Superannuation industry consultant Towers Watson has come out strongly in defence of retirement income projections.
Towers Watson Australia head of retirement income solutions Nick Callil took exception to suggestions by Sequential founder Adrian Johnstone that it is "not possible" to make accurate retirement income projections.
"Criticising retirement income projections because of the uncertainty of forecasting misses the point," Mr Callil said.
"It is a bit like saying we shouldn’t bother planning for warm weather in summer just because we don’t know if the top temperature in January will be 38 or 42. Forecasts can be valuable without having to be precise," he said.
Towers Watson has generated retirement income estimates for 1.7 million accumulation members in 2015 on behalf of a number of industry and retail funds, Mr Callil said.
"By and large the feedback from members has been that it adds value," he said – adding that some super funds have done it "for years" and some are considering it in the light of the Financial System Inquiry's Recommendation 37 on the matter.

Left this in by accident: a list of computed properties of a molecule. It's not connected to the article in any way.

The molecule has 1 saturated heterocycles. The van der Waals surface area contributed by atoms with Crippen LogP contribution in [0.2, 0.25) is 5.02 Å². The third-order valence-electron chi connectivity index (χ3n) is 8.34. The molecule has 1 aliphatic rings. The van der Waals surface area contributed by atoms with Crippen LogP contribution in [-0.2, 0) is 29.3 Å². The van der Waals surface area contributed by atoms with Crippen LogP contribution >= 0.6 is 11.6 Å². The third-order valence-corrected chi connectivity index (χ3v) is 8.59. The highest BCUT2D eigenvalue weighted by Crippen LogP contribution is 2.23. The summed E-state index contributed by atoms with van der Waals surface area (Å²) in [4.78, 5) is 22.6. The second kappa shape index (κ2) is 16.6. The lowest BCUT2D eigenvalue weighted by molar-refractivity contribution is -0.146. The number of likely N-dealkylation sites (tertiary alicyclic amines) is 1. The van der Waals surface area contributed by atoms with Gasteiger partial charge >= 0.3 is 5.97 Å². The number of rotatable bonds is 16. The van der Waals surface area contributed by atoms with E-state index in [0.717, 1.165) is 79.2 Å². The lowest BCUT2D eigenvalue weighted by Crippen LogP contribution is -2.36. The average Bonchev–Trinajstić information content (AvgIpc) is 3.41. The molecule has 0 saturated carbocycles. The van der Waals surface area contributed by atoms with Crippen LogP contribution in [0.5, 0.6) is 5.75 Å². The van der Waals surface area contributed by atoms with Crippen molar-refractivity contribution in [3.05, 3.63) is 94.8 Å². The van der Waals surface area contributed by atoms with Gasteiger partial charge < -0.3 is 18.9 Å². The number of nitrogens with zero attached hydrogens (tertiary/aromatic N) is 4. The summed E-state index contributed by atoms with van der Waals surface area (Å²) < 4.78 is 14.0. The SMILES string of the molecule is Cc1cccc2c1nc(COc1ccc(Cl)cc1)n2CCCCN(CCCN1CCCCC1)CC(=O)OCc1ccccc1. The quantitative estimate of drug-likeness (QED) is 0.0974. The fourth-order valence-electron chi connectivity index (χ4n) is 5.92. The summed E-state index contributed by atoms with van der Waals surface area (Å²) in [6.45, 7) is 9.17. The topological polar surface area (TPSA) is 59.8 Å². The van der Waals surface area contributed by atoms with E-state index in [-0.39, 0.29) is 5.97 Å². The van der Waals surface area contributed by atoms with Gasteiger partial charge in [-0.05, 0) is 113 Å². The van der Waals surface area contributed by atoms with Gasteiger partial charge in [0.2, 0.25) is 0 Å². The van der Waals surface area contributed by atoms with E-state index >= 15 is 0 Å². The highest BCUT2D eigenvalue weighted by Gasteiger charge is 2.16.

Expanding on the supposed lack of 'precision' in retirement income estimates, Mr Callil said that a projection is simply a guide for members that helps them plan for the future.
"If a projection shows an income of $30,000, it’s highly unlikely that someone will end up with $80,000," he said.
"We all get excited about short-term market movements, but in the context of a long-term projection they actually tend to wash out over time.
"The forecasts are based on reasonable long-term assumptions which of course can’t be guaranteed, but they’re likely to provide a reasonable indication of prospective living standards," Mr Callil said.
While he accepted that individual circumstances can change, Mr Callil pointed out that the projection is updated every year.
"The actual circumstance is reflected in each year’s projection. Not a ‘once and for all’ type of project," he said.
There are four key reasons behind the use of retirement estimates, Mr Callil said: to promote an 'income' mindset; ensuring that the age pension is recognised as a valuable asset in retirement; to shape views about overall income levels in retirement; and to act as a 'call to action' to disengaged members.
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